Environmental Justice

What is Environmental Justice?

(Image credit: Tiffany Bozic, Trees)

Environmental justice is “the fair treatment and meaningful involvement of all people regardless of race, color, national origin, or income with respect to the development, implementation, and enforcement of environmental laws, regulations, and policies” (NIEHS, 2017). Essentially, it is the concept that environmental policy should consider the multicultural diversity – including socioeconomic status and nationality – of the people it affects.

This concept, along with climate justice – the concept that acknowledges that climate change disproportionately affects underprivileged populations who have done the least to cause it (Trócaire, 2017) – is a multiculturally-inclusive approach to stopping and reversing the effects of global climate change, and one that many advocates and education experts are beginning to introduce into early education curriculum. By introducing environmental justice and climate justice to young people, educators and caregivers are teaching them about diversity and global awareness as well as conservation.

So, what are some ways that educators and caregivers can bring environmental justice and climate justice into lessons and conversations on conservation?

  • Explore local farms and farmers’ markets: A great way to start inclusive conversations on sustainability with kids is to explore local sources of food production. Neighborhood farmers’ markets allows kids to meet and speak with the people who produce their fruits, veggies, meat, and more. JJ and I recently went to a local growers’ expo, where we were able to learn about honey production, pet baby ducklings, learn how strawberries grow, and patronize the small businesses selling locally-grown and -produced food. In addition, many of the growers and organizers we spoke to offered farm tours for families and schools, as well as educational programs for kids on sustainable farming. Additionally, many of the growers we spoke to represented and were advocates for underserved communities in food production and distribution, such as racial minorities, members of the LGBTQ+ community, and the economically-disadvantaged. We were able to learn about programs that distributed fresh produce to food banks, programs that assisted displaced persons by offering agricultural training, and programs that allowed low-income families to double the value of their SNAP benefits when they were used at farmers’ markets. Overall, exploring farmer’s markets and small farms is a great way to begin conversations on inclusively sustainable food production. To find a farmers’ market or agritourism site (a farm open for tours) in the United States near you, check out the USDA’s Local Food Directory Search.
  • Check out conservation and sustainability programs for kids: Another great way to get kids of all cultures invested in conservation is to check out local programs that promote inclusive and diverse engagement in both. By showing kids that they can help, they will often find themselves motived to help. There are plenty of no- and low-cost programs that allow kids, either with their families or as a class, to participate in conservation efforts, such as local clean-ups, recycling events, guided nature walks, and the National Park Service’s Junior Ranger Program.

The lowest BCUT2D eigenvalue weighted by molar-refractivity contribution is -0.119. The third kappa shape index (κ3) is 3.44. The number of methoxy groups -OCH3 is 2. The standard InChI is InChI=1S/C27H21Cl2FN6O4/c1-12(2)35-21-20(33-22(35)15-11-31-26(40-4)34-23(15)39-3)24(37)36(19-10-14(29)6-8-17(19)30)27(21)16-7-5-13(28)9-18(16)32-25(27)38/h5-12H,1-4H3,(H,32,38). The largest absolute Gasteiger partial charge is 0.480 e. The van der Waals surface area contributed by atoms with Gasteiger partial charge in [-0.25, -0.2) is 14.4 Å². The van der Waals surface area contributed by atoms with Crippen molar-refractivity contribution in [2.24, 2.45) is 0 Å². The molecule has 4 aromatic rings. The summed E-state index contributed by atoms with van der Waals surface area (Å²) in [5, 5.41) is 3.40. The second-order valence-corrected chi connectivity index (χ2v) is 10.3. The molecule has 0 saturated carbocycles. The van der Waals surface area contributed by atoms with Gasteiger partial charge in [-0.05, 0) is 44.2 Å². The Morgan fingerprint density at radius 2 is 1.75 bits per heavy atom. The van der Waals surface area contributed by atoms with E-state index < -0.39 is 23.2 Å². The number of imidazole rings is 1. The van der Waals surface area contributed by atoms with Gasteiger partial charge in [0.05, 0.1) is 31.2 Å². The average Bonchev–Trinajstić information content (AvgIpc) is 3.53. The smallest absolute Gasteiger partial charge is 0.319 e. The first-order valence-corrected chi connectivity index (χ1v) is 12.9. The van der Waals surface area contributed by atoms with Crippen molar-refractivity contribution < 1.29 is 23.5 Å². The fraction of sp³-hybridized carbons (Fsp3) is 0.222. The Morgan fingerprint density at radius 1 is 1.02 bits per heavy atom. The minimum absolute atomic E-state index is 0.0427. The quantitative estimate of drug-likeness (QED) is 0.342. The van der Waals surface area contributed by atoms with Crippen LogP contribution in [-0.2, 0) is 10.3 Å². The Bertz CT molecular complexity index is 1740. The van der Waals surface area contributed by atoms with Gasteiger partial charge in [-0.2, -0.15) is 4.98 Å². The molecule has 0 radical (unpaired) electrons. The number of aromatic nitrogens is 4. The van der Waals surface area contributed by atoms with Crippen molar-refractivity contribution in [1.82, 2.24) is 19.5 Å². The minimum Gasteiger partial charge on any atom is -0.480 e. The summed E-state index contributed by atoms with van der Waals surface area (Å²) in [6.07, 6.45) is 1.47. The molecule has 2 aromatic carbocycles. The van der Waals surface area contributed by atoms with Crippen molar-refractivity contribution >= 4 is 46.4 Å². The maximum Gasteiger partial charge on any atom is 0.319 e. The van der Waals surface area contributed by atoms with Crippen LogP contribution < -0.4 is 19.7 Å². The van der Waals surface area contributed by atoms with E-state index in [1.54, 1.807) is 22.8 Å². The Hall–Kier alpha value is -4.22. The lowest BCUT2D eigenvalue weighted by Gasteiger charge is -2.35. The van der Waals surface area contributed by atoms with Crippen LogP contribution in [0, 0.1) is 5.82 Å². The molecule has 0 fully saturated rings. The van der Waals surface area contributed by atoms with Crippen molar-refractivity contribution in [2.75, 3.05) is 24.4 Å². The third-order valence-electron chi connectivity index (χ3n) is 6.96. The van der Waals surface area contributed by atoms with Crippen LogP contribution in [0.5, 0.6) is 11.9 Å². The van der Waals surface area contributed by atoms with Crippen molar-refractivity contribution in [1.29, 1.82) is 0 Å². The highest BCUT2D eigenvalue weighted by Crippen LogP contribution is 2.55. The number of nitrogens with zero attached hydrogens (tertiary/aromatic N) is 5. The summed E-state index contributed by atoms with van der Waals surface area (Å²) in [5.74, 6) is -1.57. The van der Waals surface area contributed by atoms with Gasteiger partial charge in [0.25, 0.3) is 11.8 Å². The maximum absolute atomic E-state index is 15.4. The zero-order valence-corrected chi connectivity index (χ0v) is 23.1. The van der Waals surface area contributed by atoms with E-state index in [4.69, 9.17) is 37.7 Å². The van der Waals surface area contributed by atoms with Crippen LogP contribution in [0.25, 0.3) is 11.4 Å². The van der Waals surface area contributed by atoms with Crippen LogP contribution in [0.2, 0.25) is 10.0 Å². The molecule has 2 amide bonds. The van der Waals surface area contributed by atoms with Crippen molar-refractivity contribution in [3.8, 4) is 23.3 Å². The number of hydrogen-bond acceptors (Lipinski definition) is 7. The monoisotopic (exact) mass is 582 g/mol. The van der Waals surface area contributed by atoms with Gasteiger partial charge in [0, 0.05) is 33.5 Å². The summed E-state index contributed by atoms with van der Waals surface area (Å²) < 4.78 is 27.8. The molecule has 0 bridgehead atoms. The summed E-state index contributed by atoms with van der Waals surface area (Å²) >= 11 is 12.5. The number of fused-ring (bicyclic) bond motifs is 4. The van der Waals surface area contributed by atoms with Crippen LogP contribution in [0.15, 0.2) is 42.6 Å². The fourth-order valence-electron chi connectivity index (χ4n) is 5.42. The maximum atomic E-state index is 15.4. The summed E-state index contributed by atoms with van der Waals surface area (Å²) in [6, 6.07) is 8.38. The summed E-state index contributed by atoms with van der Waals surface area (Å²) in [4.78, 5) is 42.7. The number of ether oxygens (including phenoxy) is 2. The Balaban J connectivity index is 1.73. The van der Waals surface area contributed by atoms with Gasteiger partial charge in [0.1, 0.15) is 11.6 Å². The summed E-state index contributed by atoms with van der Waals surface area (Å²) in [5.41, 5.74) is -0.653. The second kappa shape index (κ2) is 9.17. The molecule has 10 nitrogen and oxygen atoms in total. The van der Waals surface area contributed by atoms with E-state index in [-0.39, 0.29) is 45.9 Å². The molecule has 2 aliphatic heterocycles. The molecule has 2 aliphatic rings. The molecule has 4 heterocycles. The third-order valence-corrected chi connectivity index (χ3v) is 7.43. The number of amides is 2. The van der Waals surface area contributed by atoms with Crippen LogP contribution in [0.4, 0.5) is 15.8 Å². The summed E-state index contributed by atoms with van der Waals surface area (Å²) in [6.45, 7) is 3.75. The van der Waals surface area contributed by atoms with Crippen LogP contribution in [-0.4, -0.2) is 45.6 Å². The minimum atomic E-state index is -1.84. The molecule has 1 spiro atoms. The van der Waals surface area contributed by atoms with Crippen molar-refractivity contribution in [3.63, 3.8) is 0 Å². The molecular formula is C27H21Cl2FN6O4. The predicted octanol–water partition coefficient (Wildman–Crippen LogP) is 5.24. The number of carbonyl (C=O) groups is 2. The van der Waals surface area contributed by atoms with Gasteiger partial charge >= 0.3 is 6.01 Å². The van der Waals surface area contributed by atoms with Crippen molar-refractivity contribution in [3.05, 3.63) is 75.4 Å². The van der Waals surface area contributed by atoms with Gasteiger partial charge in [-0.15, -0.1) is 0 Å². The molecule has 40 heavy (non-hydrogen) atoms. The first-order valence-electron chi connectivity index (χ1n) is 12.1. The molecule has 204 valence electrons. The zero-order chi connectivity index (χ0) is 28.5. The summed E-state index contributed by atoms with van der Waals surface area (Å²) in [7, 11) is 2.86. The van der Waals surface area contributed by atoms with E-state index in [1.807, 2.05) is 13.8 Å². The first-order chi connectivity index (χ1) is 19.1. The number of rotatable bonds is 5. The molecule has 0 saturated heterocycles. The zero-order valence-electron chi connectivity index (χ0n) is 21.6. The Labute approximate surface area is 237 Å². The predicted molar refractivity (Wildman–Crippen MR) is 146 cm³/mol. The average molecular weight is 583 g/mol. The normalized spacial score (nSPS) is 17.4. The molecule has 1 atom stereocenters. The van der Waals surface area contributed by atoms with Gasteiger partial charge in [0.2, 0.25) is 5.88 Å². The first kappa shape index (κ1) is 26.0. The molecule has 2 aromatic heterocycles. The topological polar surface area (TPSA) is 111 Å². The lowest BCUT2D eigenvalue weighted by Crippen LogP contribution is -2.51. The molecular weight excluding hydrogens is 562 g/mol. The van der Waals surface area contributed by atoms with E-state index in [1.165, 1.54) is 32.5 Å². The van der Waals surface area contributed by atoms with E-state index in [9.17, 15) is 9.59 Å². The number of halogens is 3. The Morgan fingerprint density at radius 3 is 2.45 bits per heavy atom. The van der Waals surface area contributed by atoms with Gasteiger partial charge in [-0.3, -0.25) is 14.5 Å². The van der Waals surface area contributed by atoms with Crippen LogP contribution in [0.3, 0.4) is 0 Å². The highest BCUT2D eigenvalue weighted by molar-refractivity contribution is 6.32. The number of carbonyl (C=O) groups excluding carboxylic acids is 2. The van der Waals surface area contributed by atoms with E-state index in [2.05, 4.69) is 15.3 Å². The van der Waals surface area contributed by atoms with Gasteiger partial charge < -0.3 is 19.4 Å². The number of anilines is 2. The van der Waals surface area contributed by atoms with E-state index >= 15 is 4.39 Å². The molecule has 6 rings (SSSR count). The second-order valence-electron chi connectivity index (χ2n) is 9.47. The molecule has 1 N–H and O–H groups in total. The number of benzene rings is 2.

• READ! And lastly, read together of course! Here are the reviews of our favorite books about sustainability, climate change, and climate justice:

Our House Is On Fire: Greta Thunberg’s Call To Save The Planet by Jeanette Winter

On The Farm, At The Market by G. Brian Karas

Only One by Deborah Hopkinson & Chuck Groenink

The Lorax by Dr. Seuss

Dear Little One by Nina Laden & Melissa Castrillon

This Pretty Planet by Tom Chapin & John Forster

Spring After Spring: How Rachel Carson Inspired The Environmental Movement by Stephanie Roth Sisson

Alice Waters Cooks Up a Food Revolution by Diane Stanley

We Are Water Protectors by Carole Lindstrom

If I Were A Park Ranger by Catherine Stier

Follow The Moon Home: A Tale Of One Idea, Twenty Kids, And A Hundred Sea Turtles by Philippe Cousteau & Deborah Hopkinson

Solar Story: How One Community Lives Alongside The World’s Biggest Solar Plant by Allan Drummond

Be Thankful for Trees: A Tribute to the Many & Surprising Ways Trees Relate to Our Lives by Harriet Ziefart & Brian Fitzgerald

Ocean!: Waves For All by Stacy McAnulty

V is For Voting by Kate Farrell

The Bear’s Garden by Marcie Colleen

When Grandma Gives You A Lemon Tree by Jamie L.B. Deenihan

Plant, Sow, Make, & Grow: Mud-tastic Activities For Budding Gardeners by Esther Coombs

The Lumberjack’s Beard by Duncan Beedie

Because Of An Acorn by Lola M. Schaefer & Adam Schaefer

Flowers Are Calling by Rita Gray

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